Q: Why 'Physical' or 'Psychiatric' Distinction for Me
I have not been diagnosed yet, but I have symptoms of Bipolar II, i.e., rapid
cycling (became ultra-rapid in July-August of 2001. I had not been on
antidepressants for some time before that time.)
My question concerns DSM criteria for bipolar. It states symptoms cannot
be attributed to any medical condition or reaction to drugs.
I was diagnosed with major depression but exhibited manic symptoms after being
on Trazadone for several months. The med was so effective for my
depression that I did not know I had a problem until I got into serious trouble
(risky behavior, spending, eventually a suicide attempt). That was six
Also, I have fibromyalgia-like symptoms and chronic fatigue to the point where I
am disabled most days. My doctor told me I probably cannot be officially
diagnosed with these disorders since I have a lengthy history of depressive
All of this is confusing to me. One doctor tells me my problems are
physical and another tells me my problems are psychiatric. Why does it
have to boil down to one or the other? Why is it so difficult for some to
accept that a person can suffer from more than one illness? I am having a
very difficult time with moods/mixed episodes and chronic fatigue and pain.
It doesn't matter to me who treats me; I just want to feel better!
I believe DSM is supposed to be only a guideline, but some doctors go strictly
by the book, and that leaves people like me out in the cold.
Dear Barbara --
Your frustration is entirely understandable, one that I've had too although from
the other side of things, i.e. the treatment side. You ask "why does
it have to come down to one or the other", physical or
"psychiatric"? Right -- as though there is really some
distinction to be made between the two. As you can probably see, the
distinction arises in part because of the training and mindset doctors get in
medical school (not to mention Rene Descartes and years of tradition following
his "mind-body dualism"). With symptoms like yours, which are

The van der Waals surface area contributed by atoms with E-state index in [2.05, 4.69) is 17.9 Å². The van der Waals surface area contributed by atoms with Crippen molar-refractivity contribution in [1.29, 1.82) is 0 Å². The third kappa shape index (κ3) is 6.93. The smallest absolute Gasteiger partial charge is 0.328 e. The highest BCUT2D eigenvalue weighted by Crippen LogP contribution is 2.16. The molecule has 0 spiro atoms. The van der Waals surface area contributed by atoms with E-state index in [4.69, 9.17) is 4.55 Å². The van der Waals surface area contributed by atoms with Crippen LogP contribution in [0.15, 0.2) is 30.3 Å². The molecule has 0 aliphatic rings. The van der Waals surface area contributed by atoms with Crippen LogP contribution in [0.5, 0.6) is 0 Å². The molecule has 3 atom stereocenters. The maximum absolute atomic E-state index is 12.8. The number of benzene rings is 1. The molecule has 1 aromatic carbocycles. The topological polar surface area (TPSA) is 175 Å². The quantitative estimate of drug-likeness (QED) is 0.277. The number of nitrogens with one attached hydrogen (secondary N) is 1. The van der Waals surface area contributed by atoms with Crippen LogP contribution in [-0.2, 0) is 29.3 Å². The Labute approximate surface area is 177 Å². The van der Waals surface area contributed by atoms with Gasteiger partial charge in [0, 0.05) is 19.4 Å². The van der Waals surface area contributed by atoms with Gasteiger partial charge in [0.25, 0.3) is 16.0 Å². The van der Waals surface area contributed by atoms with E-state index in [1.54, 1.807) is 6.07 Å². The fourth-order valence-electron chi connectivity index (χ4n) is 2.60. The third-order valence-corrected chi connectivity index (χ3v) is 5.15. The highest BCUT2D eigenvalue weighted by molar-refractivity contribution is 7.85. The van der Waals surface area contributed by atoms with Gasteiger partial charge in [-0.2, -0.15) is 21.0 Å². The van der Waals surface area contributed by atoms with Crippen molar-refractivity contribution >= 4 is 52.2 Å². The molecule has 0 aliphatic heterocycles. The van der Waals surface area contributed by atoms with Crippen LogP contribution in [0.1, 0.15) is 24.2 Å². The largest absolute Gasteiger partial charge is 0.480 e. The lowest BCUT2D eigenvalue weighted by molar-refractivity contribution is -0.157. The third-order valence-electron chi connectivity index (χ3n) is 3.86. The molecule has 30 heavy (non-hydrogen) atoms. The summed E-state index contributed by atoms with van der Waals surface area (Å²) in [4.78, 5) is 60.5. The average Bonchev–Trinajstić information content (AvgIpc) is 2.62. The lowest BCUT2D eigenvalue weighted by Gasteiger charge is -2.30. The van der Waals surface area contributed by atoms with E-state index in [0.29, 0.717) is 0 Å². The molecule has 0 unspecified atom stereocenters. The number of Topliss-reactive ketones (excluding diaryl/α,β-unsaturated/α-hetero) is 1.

difficult to treat from any perspective, you become a "hot potato" --
no, she's your patient; no, she's your patient, etc. It wouldn't be
so tough if there was a great treatment for your symptoms -- then it would be
more obvious who was supposed to do what.
However, in my experience I've seen fibromyalgia and
fatigue and mood symptoms show up in the same patient, often not together, but
almost as though there were independent "cycles" for each set of
symptoms. And, I've seen a few of those folks do better when I set out to
treat at least their severe insomnia and their mood instability, using mood
stabilizers. Often there's a history of childhood or sexual trauma that
needs to be addressed through psychotherapy. But I have seen some clear
improvement in symptoms, even just from the medications alone.
Unfortunately it's often not the dramatic complete improvement that would allow
us all to say "see?" to the doubters, i.e. those who were saying
"no, this is not a problem I'm supposed to treat".
So on the basis of the your story here, I'd have some
hope that by treating you for "bipolar disorder", as though that were
the main problem (which means using
stabilizers and no antidepressants, basically), you might see some impact on
sleep and pain and maybe even energy as well. I hope that's what
Published November, 2002